Australia the second best place to be born in 2013
Lucky country ... Index rates Australian babies as among the luckiest in the world.
They say we live in the lucky country, and babies born in Australia in 2013 are almost the luckiest in the world – in fact, they’re second only to those born in Switzerland.
That’s according to the Economist Intelligence Unit (EIU), which created the ‘2013 where-to-be-born index ’. The index aims to reveal which country gives the most opportunities for a “healthy, safe and prosperous life”, wrote Laza Kekic, the director of EIU’s country forecasting services, for The Economist
“Its quality-of-life index links the results of subjective life-satisfaction surveys – how happy people say they are – to objective determinants of life across countries,” Kekic said.
The 'where to be born' index, as published in The Economist
The index, also known as the “lottery of life”, takes into account 11 different statistically significant factors, including national crime rates, trust in public institutions, geography, policies, and national economy.
The forecasters also look at the economic future of the countries in 2030, when babies born in 2013 will reach adulthood, including the estimated average salary.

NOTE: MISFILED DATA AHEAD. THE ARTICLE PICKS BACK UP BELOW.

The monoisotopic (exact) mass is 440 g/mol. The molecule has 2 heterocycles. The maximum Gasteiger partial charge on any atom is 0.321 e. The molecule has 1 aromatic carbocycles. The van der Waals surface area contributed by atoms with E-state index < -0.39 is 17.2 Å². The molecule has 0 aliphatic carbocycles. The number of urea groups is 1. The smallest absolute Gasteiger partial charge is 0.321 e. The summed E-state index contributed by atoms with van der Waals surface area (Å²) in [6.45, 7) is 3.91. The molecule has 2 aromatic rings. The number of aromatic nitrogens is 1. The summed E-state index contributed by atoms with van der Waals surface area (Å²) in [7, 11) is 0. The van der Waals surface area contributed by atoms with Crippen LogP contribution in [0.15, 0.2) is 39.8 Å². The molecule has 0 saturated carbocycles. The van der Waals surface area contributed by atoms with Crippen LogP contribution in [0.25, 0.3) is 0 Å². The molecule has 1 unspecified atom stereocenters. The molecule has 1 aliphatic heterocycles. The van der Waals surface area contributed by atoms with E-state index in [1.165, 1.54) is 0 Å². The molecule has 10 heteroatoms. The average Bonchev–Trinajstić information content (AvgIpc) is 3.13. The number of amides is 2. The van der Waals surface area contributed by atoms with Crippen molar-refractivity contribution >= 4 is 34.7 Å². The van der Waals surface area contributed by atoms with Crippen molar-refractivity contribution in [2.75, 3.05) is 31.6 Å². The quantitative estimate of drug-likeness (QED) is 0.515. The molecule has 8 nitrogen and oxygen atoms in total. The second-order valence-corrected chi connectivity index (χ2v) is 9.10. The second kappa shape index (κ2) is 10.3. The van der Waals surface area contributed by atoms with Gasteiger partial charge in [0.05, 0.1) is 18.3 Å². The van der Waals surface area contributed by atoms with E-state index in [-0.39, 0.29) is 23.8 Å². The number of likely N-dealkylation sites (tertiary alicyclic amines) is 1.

Switzerland nabbed the top spot with a score of 8.22 out of 10, with Australia’s score of 8.12 placing us at number two.
Rounding out the top five were the Scandinavian countries of Norway, Sweden and Denmark, with other small economies filling in the top 10 – including New Zealand at number seven.
At number 16, America trails behind much of Europe, which can be partially explained by the fact that babies will inherit large debts of the boomer generation, Kekic wrote.
The global financial crisis also played a role in the scores of European countries – not just on the financial ratings, as Kekic points out, but also “on unemployment and personal security … In doing so, it has eroded both family and community life”.
Of the 80 countries included in the index, Nigeria placed last.
Read about the methodology behind the study on The Economist's website.